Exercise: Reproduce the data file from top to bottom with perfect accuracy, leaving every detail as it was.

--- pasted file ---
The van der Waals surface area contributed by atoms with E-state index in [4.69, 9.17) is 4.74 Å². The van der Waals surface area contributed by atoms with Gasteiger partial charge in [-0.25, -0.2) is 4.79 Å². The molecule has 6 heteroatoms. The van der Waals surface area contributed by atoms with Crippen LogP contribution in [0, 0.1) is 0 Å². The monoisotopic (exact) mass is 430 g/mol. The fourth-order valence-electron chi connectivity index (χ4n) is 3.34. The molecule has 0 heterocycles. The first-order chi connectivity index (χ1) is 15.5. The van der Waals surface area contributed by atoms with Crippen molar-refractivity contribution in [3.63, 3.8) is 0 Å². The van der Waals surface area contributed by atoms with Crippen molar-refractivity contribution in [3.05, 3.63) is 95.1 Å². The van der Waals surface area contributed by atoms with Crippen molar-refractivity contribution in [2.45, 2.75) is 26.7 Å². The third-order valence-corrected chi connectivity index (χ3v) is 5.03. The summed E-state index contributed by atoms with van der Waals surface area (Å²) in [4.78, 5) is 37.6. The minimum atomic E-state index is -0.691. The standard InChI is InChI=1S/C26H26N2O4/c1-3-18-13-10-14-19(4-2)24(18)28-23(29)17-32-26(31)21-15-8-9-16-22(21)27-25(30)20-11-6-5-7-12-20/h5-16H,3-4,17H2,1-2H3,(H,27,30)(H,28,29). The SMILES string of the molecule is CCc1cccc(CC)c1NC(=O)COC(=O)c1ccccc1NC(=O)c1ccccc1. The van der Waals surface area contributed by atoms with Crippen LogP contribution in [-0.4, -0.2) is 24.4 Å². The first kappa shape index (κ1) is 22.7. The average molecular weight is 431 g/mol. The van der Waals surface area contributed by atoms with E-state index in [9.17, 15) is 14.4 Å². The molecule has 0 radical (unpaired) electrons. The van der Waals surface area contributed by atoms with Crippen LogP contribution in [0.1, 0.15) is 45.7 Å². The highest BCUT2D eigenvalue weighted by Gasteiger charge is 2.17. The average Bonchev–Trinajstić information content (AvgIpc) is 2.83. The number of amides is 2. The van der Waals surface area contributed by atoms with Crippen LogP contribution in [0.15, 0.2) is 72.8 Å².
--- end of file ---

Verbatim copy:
The van der Waals surface area contributed by atoms with E-state index in [4.69, 9.17) is 4.74 Å². The van der Waals surface area contributed by atoms with Gasteiger partial charge in [-0.25, -0.2) is 4.79 Å². The molecule has 6 heteroatoms. The van der Waals surface area contributed by atoms with Crippen LogP contribution in [0, 0.1) is 0 Å². The monoisotopic (exact) mass is 430 g/mol. The fourth-order valence-electron chi connectivity index (χ4n) is 3.34. The molecule has 0 heterocycles. The first-order chi connectivity index (χ1) is 15.5. The van der Waals surface area contributed by atoms with Crippen molar-refractivity contribution in [3.63, 3.8) is 0 Å². The van der Waals surface area contributed by atoms with Crippen molar-refractivity contribution in [3.05, 3.63) is 95.1 Å². The van der Waals surface area contributed by atoms with Crippen molar-refractivity contribution in [2.45, 2.75) is 26.7 Å². The third-order valence-corrected chi connectivity index (χ3v) is 5.03. The summed E-state index contributed by atoms with van der Waals surface area (Å²) in [4.78, 5) is 37.6. The minimum atomic E-state index is -0.691. The standard InChI is InChI=1S/C26H26N2O4/c1-3-18-13-10-14-19(4-2)24(18)28-23(29)17-32-26(31)21-15-8-9-16-22(21)27-25(30)20-11-6-5-7-12-20/h5-16H,3-4,17H2,1-2H3,(H,27,30)(H,28,29). The SMILES string of the molecule is CCc1cccc(CC)c1NC(=O)COC(=O)c1ccccc1NC(=O)c1ccccc1. The van der Waals surface area contributed by atoms with Crippen LogP contribution in [-0.4, -0.2) is 24.4 Å². The first kappa shape index (κ1) is 22.7. The average molecular weight is 431 g/mol. The van der Waals surface area contributed by atoms with E-state index in [9.17, 15) is 14.4 Å². The molecule has 0 radical (unpaired) electrons. The van der Waals surface area contributed by atoms with Crippen LogP contribution in [0.1, 0.15) is 45.7 Å². The highest BCUT2D eigenvalue weighted by Gasteiger charge is 2.17. The average Bonchev–Trinajstić information content (AvgIpc) is 2.83. The number of amides is 2. The van der Waals surface area contributed by atoms with Crippen LogP contribution in [0.15, 0.2) is 72.8 Å².